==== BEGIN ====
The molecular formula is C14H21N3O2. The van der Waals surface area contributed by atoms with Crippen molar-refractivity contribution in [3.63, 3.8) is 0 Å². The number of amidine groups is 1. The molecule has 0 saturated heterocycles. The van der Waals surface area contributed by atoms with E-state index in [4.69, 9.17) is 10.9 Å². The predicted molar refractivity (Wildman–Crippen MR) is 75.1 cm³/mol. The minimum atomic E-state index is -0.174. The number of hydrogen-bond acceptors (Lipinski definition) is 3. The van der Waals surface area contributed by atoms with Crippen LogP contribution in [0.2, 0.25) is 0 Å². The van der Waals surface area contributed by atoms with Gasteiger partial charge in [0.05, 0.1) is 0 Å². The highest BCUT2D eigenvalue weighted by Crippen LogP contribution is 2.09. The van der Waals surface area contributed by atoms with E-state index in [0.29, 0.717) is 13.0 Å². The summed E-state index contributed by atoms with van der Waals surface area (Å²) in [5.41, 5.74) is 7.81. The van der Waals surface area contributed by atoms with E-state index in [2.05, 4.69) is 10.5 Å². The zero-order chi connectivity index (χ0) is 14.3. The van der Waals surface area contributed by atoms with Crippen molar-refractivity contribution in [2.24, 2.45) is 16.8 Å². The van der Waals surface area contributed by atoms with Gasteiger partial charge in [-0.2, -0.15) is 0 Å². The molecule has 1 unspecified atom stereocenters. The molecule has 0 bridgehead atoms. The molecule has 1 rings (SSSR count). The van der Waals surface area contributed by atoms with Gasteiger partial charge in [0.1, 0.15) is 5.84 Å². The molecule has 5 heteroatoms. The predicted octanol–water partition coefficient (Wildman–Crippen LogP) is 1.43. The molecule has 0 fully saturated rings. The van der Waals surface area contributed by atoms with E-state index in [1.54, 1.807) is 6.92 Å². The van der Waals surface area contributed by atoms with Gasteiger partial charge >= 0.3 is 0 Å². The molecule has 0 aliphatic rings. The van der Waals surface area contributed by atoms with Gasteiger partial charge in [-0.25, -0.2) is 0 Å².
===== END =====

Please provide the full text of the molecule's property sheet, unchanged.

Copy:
The molecular formula is C14H21N3O2. The van der Waals surface area contributed by atoms with Crippen molar-refractivity contribution in [3.63, 3.8) is 0 Å². The number of amidine groups is 1. The molecule has 0 saturated heterocycles. The van der Waals surface area contributed by atoms with E-state index in [4.69, 9.17) is 10.9 Å². The predicted molar refractivity (Wildman–Crippen MR) is 75.1 cm³/mol. The minimum atomic E-state index is -0.174. The number of hydrogen-bond acceptors (Lipinski definition) is 3. The van der Waals surface area contributed by atoms with Crippen LogP contribution in [0.2, 0.25) is 0 Å². The van der Waals surface area contributed by atoms with Gasteiger partial charge in [0.05, 0.1) is 0 Å². The highest BCUT2D eigenvalue weighted by Crippen LogP contribution is 2.09. The van der Waals surface area contributed by atoms with E-state index in [0.29, 0.717) is 13.0 Å². The summed E-state index contributed by atoms with van der Waals surface area (Å²) in [5.41, 5.74) is 7.81. The van der Waals surface area contributed by atoms with E-state index in [2.05, 4.69) is 10.5 Å². The zero-order chi connectivity index (χ0) is 14.3. The van der Waals surface area contributed by atoms with Crippen molar-refractivity contribution in [2.24, 2.45) is 16.8 Å². The van der Waals surface area contributed by atoms with Gasteiger partial charge in [-0.2, -0.15) is 0 Å². The molecule has 1 unspecified atom stereocenters. The molecule has 0 bridgehead atoms. The molecule has 1 rings (SSSR count). The van der Waals surface area contributed by atoms with Gasteiger partial charge in [0.1, 0.15) is 5.84 Å². The molecule has 5 heteroatoms. The predicted octanol–water partition coefficient (Wildman–Crippen LogP) is 1.43. The molecule has 0 fully saturated rings. The van der Waals surface area contributed by atoms with E-state index in [1.54, 1.807) is 6.92 Å². The van der Waals surface area contributed by atoms with Gasteiger partial charge >= 0.3 is 0 Å². The molecule has 0 aliphatic rings. The van der Waals surface area contributed by atoms with Gasteiger partial charge in [-0.25, -0.2) is 0 Å².